Locals who helped construct the world's first private orbital launch station have benefited from the presence of Rocket Lab on Mahia Peninsula.

Ground was broken on the Onenui Station site in December last year, and staff, including local contractors, were recruited for site works including a concrete pad, a launch tower for the carbon composite rocket, and a hangar.

Where possible, the company had tried to use local contractors, which Wairoa mayor Craig Little said had been of huge benefit for local residents.

Rocket Lab CEO Peter Beck said he hoped this was the case.

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"We've certainly really enjoyed their local contractors," he said.

Although Mr Beck said local employees had had to come to the Onenui Station site in wet weather, they had done so with immense pride.

"You won't fault any of the workmanship ... we're really, really pleased," he said.

The remote site might have presented challenges, but Mr Beck said it was a positive that locals knew the land and the community.

One of these contractors had been Quality Roading and Services from Wairoa.

Chief executive officer Mark Browne said the one-off job meant they had around 10 to 15 staff working at the site permanently for around six months.

This began earlier in the year, when the company was given a week to lay the site's integral foundations.

"Rocket Lab signed for [the site] on the Saturday and they wanted the floor done by the following Saturday," he said. "We hadn't even ordered the steel."

After the necessary due diligence, Mr Browne said they had "every concrete truck from Gisborne and Wairoa" at the site - completing the concrete foundation of the hangar, and launch pad, in only nine days.

The company then began work on improving 3.5km of road to the tip of the peninsula. The existing road had been a "rough farm track", but now needed to be safe enough for the trucks and heavy machinery travelling to the site.

The contract with Rocket Lab had benefited the company immensely, he said.

"It's a one-off job and within that year made a substantive difference to QRS and hopefully it will into the future as well," he said, adding they were just one of several businesses benefiting from Rocket Lab's presence in northern Hawke's Bay.

"The potential here is astronomical, I don't think we realised the actual potential we are going to get as a country and for the East Coast," he said.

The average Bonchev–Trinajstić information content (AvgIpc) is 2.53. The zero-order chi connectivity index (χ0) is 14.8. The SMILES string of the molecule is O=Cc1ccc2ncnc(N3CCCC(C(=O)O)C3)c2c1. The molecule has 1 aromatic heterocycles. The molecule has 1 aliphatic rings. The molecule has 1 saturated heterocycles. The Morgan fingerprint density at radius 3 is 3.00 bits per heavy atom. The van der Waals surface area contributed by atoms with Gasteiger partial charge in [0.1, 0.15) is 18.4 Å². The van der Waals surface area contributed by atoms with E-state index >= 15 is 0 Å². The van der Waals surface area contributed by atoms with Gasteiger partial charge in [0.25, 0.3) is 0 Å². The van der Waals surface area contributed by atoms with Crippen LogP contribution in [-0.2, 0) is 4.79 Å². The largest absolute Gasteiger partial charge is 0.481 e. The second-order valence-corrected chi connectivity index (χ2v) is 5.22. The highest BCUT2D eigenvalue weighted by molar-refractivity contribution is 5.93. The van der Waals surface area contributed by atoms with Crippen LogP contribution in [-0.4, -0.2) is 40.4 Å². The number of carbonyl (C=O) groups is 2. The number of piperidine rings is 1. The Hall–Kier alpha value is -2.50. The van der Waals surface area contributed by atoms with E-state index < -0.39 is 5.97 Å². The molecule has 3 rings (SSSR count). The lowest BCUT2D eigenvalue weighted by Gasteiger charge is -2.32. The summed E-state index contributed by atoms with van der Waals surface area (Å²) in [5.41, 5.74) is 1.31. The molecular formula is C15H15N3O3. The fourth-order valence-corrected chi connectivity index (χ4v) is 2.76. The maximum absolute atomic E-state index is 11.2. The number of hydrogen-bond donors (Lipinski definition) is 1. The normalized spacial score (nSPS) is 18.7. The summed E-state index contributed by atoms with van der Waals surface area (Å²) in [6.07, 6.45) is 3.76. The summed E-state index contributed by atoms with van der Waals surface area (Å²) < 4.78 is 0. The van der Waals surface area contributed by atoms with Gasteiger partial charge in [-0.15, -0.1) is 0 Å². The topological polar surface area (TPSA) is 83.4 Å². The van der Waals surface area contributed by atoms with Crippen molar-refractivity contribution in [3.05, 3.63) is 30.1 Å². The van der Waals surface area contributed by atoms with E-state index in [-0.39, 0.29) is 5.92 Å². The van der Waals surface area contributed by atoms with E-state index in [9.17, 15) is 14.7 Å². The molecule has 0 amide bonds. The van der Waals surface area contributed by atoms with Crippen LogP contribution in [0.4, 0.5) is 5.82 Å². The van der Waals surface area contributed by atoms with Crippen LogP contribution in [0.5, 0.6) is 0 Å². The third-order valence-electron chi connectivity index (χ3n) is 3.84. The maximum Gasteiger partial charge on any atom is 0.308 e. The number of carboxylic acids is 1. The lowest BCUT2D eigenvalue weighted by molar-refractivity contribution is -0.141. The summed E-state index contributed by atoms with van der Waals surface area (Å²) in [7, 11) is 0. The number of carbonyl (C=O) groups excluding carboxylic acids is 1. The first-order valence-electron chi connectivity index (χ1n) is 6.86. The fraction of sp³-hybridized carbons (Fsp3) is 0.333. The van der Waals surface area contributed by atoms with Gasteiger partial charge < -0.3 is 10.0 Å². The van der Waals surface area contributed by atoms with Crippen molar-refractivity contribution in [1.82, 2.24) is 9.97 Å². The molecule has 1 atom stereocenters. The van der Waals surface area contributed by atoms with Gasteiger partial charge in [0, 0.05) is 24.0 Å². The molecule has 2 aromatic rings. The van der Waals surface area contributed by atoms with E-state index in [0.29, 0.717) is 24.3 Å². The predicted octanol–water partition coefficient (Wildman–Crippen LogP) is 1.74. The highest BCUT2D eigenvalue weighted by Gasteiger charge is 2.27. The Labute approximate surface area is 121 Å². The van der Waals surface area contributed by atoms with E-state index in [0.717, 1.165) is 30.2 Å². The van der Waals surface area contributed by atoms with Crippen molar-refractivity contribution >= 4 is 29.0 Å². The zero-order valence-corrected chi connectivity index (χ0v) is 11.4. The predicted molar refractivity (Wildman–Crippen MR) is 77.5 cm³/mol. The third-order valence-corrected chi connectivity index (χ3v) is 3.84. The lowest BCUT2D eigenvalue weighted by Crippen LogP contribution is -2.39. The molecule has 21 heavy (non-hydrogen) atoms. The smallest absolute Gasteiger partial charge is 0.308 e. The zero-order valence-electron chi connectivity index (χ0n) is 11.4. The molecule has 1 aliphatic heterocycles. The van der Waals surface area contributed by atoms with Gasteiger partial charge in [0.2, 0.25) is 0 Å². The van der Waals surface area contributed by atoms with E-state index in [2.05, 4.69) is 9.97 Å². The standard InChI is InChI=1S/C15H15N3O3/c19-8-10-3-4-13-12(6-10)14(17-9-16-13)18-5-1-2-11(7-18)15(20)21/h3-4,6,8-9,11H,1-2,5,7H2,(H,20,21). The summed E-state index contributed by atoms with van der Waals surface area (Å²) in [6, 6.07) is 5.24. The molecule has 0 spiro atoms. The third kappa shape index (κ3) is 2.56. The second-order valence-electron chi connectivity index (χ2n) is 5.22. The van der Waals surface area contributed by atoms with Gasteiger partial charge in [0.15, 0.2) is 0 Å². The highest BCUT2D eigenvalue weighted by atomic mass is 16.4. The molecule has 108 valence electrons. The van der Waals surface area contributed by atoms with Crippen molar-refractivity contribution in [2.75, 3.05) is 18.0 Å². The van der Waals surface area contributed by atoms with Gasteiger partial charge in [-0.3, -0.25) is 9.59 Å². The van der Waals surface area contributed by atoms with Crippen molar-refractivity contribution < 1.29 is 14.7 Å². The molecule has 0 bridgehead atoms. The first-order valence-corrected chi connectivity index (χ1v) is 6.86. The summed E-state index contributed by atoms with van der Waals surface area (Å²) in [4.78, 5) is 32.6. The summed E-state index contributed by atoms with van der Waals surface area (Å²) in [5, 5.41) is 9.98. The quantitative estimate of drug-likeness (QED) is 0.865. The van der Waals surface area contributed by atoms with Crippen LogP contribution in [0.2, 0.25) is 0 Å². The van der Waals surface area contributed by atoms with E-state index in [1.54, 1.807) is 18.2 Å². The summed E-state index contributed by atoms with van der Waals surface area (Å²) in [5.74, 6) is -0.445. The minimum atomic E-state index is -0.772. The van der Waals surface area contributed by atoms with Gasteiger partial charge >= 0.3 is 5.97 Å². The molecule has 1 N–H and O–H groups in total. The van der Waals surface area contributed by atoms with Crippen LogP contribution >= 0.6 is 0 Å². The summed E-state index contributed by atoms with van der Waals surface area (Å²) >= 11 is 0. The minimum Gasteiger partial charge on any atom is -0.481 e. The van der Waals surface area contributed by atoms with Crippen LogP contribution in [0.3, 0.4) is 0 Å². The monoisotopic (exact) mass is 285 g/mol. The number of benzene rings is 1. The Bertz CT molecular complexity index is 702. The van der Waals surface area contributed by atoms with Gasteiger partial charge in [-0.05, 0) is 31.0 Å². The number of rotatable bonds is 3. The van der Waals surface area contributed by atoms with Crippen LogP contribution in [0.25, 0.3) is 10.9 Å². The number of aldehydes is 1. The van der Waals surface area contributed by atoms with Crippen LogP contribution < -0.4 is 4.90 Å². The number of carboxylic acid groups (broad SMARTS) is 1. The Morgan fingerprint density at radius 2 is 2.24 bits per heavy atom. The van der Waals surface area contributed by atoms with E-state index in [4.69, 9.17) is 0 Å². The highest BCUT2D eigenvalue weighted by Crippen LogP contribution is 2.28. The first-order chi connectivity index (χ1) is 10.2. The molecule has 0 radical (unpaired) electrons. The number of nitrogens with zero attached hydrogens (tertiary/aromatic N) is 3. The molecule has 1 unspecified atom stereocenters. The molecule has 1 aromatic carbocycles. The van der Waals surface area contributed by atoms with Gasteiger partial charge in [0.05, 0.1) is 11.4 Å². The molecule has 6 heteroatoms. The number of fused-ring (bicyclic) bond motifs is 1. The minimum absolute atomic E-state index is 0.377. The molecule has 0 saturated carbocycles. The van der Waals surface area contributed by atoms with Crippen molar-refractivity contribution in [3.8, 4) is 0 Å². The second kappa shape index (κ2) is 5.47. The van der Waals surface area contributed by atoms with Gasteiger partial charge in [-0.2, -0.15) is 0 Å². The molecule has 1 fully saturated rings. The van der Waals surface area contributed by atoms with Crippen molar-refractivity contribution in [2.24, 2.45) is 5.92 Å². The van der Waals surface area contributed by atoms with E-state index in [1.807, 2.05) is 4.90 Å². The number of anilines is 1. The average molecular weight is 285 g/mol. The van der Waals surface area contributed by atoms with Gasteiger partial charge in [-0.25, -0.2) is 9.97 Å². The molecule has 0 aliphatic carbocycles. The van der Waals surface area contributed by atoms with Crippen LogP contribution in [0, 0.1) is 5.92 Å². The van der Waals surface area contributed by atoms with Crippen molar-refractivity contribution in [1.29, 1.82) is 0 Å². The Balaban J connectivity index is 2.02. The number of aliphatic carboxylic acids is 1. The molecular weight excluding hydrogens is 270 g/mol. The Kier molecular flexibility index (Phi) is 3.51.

Another company was Short Contracting, whose "big job" was securing the site.

Over two months, principal Nick Short said their team had installed nearly a kilometre of security fencing and gates at the launch site and nearby control centre.

The job came with some different challenges for the Gisborne company.

"It was a remote location, and there were extreme conditions of weather," he said. "It'd be boiling hot one day, then there'd be wind going up to 130km/h."

Despite what would one day happen at the site, Mr Short said it was really just another job.

"It was a benefit for us," he said, "and every job always leads to another."

More locals could benefit if the Wairoa District Council is successful in their bid for Rocket Lab to base a facility for the manufacture and maintenance of their vehicles in the district.

This week, Mr Beck said they were currently focused on the testing phase of the programme, and would decide where the facility would be located after that.

However, if placed in Wairoa, this could benefit the town's businesses - who so far have not been impacted as much by the launch site.

On Wairoa's Marine Parade, Jason Clough of JC Electronics said he had done a few jobs as spin-off's from the complex - mostly involving security.

While he did not think businesses in town had benefited much from Rocket Lab's presence yet, he thought they would when launches began, with more people visiting the district.

Angie Whitworth of Upstream Wairoa - a group which promotes business in the district - agreed.

She said Rocket Lab had not impacted businesses in the CBD much, but there were possibilities for new opportunities.

"Anything in Wairoa that uplifts employment and helps to grow the town is a positive for any business owner," she said.

As tourism around the launches developed, she thought there would be opportunities for people to grow their businesses.

"There's certainly scope for more and new ideas around tourism, for people to take advantage of these numbers as they start to visit Wairoa," she said.

Business Hawke's Bay CEO Susan White said now construction on the complex had been completed, tourism would be the key opportunity for businesses going forward.

"There might be other things that come from [the complex], but it's in its infancy," she said. "The challenge is balancing the juxtaposition from a traditional industry of tourism, and a new one."